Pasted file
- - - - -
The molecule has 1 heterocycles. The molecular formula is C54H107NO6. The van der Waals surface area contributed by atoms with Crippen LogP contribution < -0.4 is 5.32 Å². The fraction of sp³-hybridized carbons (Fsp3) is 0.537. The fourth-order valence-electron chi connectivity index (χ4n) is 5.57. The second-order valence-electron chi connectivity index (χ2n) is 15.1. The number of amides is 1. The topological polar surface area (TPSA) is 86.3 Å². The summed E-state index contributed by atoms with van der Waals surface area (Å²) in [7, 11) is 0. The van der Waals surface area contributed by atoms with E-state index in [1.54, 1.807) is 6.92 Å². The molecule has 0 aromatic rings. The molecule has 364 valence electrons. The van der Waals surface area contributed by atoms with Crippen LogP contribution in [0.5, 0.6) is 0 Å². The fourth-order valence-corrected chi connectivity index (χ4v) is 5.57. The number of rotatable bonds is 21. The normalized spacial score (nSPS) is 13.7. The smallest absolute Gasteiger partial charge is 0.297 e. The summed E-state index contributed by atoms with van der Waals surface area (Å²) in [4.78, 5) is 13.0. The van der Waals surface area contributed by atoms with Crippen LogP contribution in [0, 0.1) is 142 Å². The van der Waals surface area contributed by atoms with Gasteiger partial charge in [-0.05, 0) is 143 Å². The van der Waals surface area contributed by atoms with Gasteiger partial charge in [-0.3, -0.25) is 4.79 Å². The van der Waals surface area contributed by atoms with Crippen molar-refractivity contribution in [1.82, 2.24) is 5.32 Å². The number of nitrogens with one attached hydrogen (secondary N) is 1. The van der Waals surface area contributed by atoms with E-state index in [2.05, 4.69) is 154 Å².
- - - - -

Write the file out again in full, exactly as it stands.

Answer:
The molecule has 1 heterocycles. The molecular formula is C54H107NO6. The van der Waals surface area contributed by atoms with Crippen LogP contribution < -0.4 is 5.32 Å². The fraction of sp³-hybridized carbons (Fsp3) is 0.537. The fourth-order valence-electron chi connectivity index (χ4n) is 5.57. The second-order valence-electron chi connectivity index (χ2n) is 15.1. The number of amides is 1. The topological polar surface area (TPSA) is 86.3 Å². The summed E-state index contributed by atoms with van der Waals surface area (Å²) in [7, 11) is 0. The van der Waals surface area contributed by atoms with E-state index in [1.54, 1.807) is 6.92 Å². The molecule has 0 aromatic rings. The molecule has 364 valence electrons. The van der Waals surface area contributed by atoms with Crippen LogP contribution in [0.5, 0.6) is 0 Å². The fourth-order valence-corrected chi connectivity index (χ4v) is 5.57. The number of rotatable bonds is 21. The normalized spacial score (nSPS) is 13.7. The smallest absolute Gasteiger partial charge is 0.297 e. The summed E-state index contributed by atoms with van der Waals surface area (Å²) in [4.78, 5) is 13.0. The van der Waals surface area contributed by atoms with Crippen LogP contribution in [0, 0.1) is 142 Å². The van der Waals surface area contributed by atoms with Gasteiger partial charge in [-0.05, 0) is 143 Å². The van der Waals surface area contributed by atoms with Gasteiger partial charge in [-0.3, -0.25) is 4.79 Å². The van der Waals surface area contributed by atoms with Crippen molar-refractivity contribution in [1.82, 2.24) is 5.32 Å². The number of nitrogens with one attached hydrogen (secondary N) is 1. The van der Waals surface area contributed by atoms with E-state index in [2.05, 4.69) is 154 Å².